Freshfield service will prepare firms for GDPR

Making your business GDPR ready

Published by Michael Gregory,
Director at Freshfield

Freshfield has launched a dedicated service to guide clients through tough new rules on data protection and e-privacy.

The General Data Protection Regulation (GDPR) comes into force in May 2018 and heralds in a new era of compliance for how companies obtain, use, store and destroy personal data.

Freshfield has teamed up with certified GDPR practitioner Andrew Stellakis to offer training to help clients understand GDPR, review existing practices and become compliant.

Organisations that breach the new EU legislation face significantly larger fines than under the current data protection laws, as well as being publicly named by the Information Commissioner’s Office (ICO).

Michael Gregory, director at Freshfield, said: “GDPR is going to impact many facets of business life. We’ve spent the last eight months gaining a detailed knowledge of its implications. We now want to help our clients cut through the confusion and understand fully what GDPR means for their business.

“Through our partnership with Andrew, our clients can ensure they’re getting information about GDPR from a trusted and reliable source.”

Alongside GDPR, the new E-Privacy Directive, which deals with e-marketing and ‘over the top’ marketing using such things as mobile phone apps comes into force. This has major implications for the way companies use email campaigns, in-app advertising and apps storing and using personal data.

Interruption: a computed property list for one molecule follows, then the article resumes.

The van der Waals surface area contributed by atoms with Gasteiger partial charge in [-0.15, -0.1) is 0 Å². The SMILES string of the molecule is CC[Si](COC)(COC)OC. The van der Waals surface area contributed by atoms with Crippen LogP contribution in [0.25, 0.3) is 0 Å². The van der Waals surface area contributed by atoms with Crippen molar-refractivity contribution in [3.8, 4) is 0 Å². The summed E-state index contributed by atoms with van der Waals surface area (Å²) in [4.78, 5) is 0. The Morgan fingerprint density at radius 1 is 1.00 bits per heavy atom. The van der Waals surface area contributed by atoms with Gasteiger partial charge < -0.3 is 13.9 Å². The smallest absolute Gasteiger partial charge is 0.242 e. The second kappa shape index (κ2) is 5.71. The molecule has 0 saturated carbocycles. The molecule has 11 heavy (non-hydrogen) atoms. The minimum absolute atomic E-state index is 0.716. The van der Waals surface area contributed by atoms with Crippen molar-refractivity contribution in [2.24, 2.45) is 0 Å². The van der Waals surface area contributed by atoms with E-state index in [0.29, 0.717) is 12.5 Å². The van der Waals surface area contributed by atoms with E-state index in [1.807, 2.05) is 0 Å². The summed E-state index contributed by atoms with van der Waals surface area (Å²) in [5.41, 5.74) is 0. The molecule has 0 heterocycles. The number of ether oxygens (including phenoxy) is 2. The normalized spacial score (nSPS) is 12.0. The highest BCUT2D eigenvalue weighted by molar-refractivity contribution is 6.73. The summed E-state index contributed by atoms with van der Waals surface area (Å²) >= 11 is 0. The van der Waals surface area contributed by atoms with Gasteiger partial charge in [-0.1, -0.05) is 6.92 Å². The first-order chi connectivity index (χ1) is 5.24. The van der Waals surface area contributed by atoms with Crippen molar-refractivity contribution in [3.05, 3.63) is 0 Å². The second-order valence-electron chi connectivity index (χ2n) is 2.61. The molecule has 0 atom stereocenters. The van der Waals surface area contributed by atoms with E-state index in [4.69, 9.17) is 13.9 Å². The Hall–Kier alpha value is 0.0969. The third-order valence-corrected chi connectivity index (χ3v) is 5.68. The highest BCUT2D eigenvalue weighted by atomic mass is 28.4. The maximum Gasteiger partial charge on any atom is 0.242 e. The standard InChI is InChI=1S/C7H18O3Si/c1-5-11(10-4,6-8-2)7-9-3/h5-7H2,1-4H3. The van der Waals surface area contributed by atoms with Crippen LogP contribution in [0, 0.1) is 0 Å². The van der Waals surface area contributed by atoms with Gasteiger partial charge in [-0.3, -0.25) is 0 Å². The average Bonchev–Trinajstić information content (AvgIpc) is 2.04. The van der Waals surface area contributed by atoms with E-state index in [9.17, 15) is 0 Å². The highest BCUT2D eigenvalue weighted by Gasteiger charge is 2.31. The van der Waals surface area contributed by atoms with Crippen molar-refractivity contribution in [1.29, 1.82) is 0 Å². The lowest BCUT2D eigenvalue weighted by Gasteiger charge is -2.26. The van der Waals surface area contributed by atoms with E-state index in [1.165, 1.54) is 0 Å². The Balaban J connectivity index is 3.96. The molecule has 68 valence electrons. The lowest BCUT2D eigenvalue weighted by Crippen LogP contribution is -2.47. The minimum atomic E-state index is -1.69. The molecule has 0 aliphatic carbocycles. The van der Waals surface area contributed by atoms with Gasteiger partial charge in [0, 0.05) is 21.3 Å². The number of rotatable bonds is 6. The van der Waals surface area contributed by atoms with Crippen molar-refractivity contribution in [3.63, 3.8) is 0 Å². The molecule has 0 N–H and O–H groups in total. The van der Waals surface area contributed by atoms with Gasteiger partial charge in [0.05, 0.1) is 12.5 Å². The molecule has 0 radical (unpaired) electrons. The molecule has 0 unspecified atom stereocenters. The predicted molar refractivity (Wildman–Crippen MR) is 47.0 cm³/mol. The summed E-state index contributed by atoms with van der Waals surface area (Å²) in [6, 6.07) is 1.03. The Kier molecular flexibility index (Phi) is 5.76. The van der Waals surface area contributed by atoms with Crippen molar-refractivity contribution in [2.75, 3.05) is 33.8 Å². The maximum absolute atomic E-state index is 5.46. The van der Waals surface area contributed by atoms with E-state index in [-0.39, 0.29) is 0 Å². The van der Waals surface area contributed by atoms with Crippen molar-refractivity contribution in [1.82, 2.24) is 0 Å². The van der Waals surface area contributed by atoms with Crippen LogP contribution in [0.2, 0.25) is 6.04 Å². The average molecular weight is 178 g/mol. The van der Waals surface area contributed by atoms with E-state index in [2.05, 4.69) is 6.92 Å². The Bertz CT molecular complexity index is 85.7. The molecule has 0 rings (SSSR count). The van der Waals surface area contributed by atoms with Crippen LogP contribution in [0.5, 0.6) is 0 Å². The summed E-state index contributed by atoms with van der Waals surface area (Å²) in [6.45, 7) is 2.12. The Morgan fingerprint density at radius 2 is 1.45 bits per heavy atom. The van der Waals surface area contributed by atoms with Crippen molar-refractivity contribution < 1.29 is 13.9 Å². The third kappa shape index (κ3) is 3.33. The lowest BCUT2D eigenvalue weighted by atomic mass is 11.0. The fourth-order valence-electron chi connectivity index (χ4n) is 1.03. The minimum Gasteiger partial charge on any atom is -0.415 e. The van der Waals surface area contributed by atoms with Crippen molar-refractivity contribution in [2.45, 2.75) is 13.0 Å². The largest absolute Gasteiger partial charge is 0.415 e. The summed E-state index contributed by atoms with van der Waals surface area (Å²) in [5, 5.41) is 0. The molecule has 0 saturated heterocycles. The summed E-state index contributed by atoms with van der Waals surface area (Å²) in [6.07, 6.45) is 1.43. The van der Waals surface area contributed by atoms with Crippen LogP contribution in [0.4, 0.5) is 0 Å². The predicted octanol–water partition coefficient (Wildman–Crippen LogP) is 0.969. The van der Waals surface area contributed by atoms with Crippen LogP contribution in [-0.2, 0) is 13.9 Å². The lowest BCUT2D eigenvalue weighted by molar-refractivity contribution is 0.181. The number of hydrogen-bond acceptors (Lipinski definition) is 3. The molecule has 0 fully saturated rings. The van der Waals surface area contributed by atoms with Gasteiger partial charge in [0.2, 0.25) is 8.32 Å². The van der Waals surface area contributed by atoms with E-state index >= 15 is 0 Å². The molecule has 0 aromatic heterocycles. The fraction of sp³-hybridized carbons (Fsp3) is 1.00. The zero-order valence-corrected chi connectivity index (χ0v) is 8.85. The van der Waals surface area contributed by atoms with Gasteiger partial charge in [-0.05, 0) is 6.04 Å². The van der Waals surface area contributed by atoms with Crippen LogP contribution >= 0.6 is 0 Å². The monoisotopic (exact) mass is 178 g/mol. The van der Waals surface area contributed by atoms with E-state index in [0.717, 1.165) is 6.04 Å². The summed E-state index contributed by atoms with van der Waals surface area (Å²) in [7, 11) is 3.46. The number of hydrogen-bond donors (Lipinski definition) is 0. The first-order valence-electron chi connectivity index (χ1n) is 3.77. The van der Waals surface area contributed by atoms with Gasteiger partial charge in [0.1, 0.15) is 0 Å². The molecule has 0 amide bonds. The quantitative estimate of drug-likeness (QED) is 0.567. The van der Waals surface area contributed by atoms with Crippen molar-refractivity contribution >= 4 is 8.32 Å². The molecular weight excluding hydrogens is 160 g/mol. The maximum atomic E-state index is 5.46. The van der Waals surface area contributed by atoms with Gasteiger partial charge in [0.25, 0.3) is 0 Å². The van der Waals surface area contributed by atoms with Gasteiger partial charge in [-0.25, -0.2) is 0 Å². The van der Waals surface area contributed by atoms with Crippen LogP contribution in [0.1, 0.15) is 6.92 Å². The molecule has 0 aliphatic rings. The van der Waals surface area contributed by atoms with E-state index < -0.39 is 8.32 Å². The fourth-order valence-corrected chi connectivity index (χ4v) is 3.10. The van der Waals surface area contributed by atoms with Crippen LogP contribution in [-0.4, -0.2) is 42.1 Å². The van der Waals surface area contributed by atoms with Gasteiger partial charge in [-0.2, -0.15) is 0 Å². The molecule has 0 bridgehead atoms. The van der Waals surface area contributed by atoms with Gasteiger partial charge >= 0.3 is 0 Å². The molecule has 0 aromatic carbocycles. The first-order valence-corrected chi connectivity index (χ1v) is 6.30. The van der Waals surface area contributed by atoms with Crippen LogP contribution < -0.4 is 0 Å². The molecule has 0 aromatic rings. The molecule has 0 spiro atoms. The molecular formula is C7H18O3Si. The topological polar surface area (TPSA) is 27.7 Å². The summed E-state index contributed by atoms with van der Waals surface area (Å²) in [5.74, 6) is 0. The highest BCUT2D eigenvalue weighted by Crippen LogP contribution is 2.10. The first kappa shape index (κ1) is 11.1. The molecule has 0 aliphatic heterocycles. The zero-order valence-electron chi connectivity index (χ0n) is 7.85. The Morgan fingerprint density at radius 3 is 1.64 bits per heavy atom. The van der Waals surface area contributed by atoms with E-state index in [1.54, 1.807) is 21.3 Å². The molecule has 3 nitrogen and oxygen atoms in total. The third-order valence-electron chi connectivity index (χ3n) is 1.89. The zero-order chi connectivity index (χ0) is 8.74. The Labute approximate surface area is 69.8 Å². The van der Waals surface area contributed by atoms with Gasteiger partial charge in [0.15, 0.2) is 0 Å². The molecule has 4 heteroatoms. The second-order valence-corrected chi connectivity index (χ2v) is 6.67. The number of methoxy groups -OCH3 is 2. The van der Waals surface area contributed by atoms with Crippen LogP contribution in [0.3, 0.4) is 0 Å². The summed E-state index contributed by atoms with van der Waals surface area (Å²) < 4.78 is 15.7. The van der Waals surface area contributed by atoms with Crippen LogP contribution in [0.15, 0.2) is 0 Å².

Andrew Stellakis has 25 years’ experience in the IT and software sectors and is the managing director of Lancaster-based IT company Q2Q Ltd.

As a certified GDPR practitioner, he is qualified to advise and act as Data Protection Officer (DPO) in all matters relating to General Data Protection Regulations (GDPR).

He said: “GDPR is all about ‘good practice’ and showing you value the security of the data you hold on file. Businesses should therefore embrace it as something that will make their business stronger and more robust, rather than fearing or ignoring it.”

Business can be fined up to 20 million Euros or up to 4 per cent of group worldwide turnover, whichever is greater.

As part of the Freshfield GDPR service, Andrew will deliver workshops to businesses on the implications of GDPR and the E-Privacy Directive. He will also conduct an audit to identify the steps that need to be taken to comply with the legislation.

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